His father looked up and saw the older brother standing in the distance, and so, he put down his food and drink and went out to meet him and try to coax him into joining the festivities.
But the older son was indignant and refused. He said,
“Behold, these many years I have served you,
and I never disobeyed a commandment of yours,
but you never gave me a goat,
that I might celebrate with my friends.
But when this, your son, came,
who has devoured your living with prostitutes,
you killed the fattened calf for him.” (29-30)
The father let him vent his anger, and then he said,
“Son, you are always with me, and all that is mine is yours.
But it was appropriate to celebrate and be glad,
for this, your brother, was dead, and is alive again.
He was lost, and is found.” (31-32)
And that’s where the parable ends, with the father and his older son standing by the fence together, the father’s invitation extended, “Come, join the party,” and the older son’s response, well, hanging in the balance.
Now, I’ve said all along that a parable is a simple story using concrete imagery to make a single point, in Jesus’ case, about the kingdom of God. So, what’s the point of the parable? The point is this: The kingdom of God is like a father who had two sons, one who was faithful and one who was not, and he loved them both with all of his heart and wanted nothing more than for them to love one another and be reconciled to each other.
In this sense, the parable should be called the Parable of the Loving Father, rather than the Parable of the Prodigal Son, because that’s really what it’s about – a father’s love for his children, with little regard for whether they deserve it or not.
When you think about it, it’s pretty obvious how this parable speaks to us today. For example, if you identify with the prodigal son, it says no matter what you’ve done, no matter how far you’ve strayed, no matter what poor choices you’ve made, God loves you and wants nothing more than for you to come home. There’s no need to be ashamed. All is forgiven.
God’s loving arms are wide open to you. On the other hand, if you identify with the older brother, it says that your good works have not gone unnoticed. God’s message to you is simply,
“Well done, good and faithful servant.
You have been faithful over a few things,
I will set you over many things.
Enter into the joy of your lord.” (Matthew 25:21)
The Good News is God loves both the righteous and the sinners and wants us – the righteous and the sinners – to love one another and be reconciled to each other. And this is the catch, because it’s a lot simpler for those who’ve screwed up to admit their mistakes, make amends and be forgiven. But for those who’ve played by the rules through the years, kept their noses clean and done nothing wrong, it’s more complex. How do you experience the joy of salvation when you’re already saved?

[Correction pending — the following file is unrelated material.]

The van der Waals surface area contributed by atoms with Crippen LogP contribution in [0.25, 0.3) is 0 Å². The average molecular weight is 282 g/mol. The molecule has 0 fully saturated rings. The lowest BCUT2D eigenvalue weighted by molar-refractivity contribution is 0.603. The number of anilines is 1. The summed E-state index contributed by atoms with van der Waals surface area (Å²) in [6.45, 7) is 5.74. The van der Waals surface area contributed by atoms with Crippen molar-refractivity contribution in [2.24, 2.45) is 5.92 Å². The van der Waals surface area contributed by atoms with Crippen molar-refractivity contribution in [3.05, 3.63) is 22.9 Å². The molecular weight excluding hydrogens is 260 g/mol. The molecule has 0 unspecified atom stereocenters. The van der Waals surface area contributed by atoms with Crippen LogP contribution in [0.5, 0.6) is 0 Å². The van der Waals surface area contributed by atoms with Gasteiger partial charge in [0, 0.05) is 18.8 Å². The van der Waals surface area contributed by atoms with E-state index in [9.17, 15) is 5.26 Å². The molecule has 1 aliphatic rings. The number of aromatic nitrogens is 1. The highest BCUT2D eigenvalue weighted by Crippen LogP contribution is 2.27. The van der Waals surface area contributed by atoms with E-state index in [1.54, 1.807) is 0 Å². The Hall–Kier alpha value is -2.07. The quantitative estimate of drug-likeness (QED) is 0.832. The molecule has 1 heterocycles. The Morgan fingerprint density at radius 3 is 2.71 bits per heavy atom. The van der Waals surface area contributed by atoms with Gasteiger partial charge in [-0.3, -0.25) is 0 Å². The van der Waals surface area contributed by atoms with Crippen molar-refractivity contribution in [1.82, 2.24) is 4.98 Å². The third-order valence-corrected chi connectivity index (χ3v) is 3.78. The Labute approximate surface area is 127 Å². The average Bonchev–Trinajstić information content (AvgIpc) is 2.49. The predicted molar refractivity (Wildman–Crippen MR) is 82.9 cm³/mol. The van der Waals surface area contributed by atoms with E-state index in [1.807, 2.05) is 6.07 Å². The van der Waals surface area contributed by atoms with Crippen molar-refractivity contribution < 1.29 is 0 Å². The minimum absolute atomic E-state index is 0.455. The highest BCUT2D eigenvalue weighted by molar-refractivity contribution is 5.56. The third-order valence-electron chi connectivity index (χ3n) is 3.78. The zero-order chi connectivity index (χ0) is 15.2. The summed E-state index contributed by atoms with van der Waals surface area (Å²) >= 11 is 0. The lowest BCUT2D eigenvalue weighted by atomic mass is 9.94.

I’ve seen it over and over through the years – those stalwart members who are the pillars of the church become so entrenched in their faithful obedience that they become callous and immune to the celebration of God’s presence. Sunday after Sunday, they teach Sunday school and pass out the bulletins, take up the collection and sing the hymns, but they don’t feel anything.
They’re so reliable and responsible and faithful in fulfilling their obligations, and they’ve done it for so long, they go through the motions as if they’re on autopilot.
What’s worse, they become bitter and resentful of those who haven’t paid their dues: Why kill the fatted calf for them? Unintentionally, to be sure, they come to expect what can only be received as a free gift – the gift of God’s grace and forgiveness and unconditional love.
Well, I can’t say how any of this will speak to you today, except to say, if you’re a prodigal and you’ve strayed from the fold, come home. And if you’re one of the faithful who’s gotten embittered and angry at a God who’s soft on sinners, you come home, too. Because there’s a fatted calf on the grill, and God wants us to sit down together and feast on the riches of his grace and love.
In the name of the Father, and of the Son, and of the Holy Spirit. Amen.
Copyright 2004 Philip W. McLarty. Used by permission.
Scripture quotations are from the World English Bible (WEB), a public domain (no copyright) modern English translation of the Holy Bible.